See behind the scenes of the Mary Rose.
Point 1 - Clarence Esplanade
Looking out to sea towards the two Spithead Forts you'll see the spot where England's most modern battleship of its time, The Mary Rose sank whilst preventing the French fleet from reaching land.
Portsmouth has always been on the front line of invasion - on 19th July 1545, the South of England was threatened by a huge French fleet of over 200 ships which had gathered off the coast.
With the French heading up the Solent, getting closer by the minute, Henry VIII's high-tech warship, The Mary Rose prepared to set sail to meet the rest of the English fleet of around 80 vessels to join the battle.
Thousands of people had gathered along the shoreline to see the enormous ship off. But as she headed out into the Solent and hoisted her sails, she heeled over to port in the wind and dipped below the sea.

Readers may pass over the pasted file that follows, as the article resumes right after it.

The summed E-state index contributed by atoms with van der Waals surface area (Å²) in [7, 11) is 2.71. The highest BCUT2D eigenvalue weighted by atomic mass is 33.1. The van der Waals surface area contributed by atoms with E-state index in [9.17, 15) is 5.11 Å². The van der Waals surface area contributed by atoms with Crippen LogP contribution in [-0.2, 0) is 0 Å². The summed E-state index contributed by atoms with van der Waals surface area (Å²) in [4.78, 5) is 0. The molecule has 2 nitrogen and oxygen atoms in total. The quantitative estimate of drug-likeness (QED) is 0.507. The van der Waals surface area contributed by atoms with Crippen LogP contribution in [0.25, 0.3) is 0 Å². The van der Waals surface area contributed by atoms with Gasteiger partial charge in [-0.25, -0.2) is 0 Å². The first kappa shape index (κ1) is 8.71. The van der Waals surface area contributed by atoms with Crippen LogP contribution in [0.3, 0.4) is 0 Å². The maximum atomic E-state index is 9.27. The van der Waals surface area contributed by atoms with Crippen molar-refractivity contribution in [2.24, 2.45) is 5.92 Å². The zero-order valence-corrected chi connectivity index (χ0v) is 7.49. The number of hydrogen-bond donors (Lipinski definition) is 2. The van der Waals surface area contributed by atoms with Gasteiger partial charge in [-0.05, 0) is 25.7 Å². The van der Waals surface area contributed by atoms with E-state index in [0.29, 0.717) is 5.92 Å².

Already a heavy ship, and with over 400 crew onboard plus the weight of the heavy guns on her deck, water began to rush onboard and she heeled further until her gunports were below the sea. Her hold filled up and she sank.
Watching helpless from the seafront was Henry VIII. His courtiers, the army and the crowd of well wishers could only watch as the hundreds of crew, (few of which could swim) cried out as they drowned - only 35 survived.
The ship remained at the bottom of the Solent until an oval shaped feature about 200 feet long was discovered in a survey in 1968 in the No Mans Land Area where a massive manmade fort sits.
The Mary Rose was finally raised in 1982 and is now preserved in the Mary Rose Museum at Portsmouth's Historic Dockyard.
last updated: 29/02/2008 at 09:50
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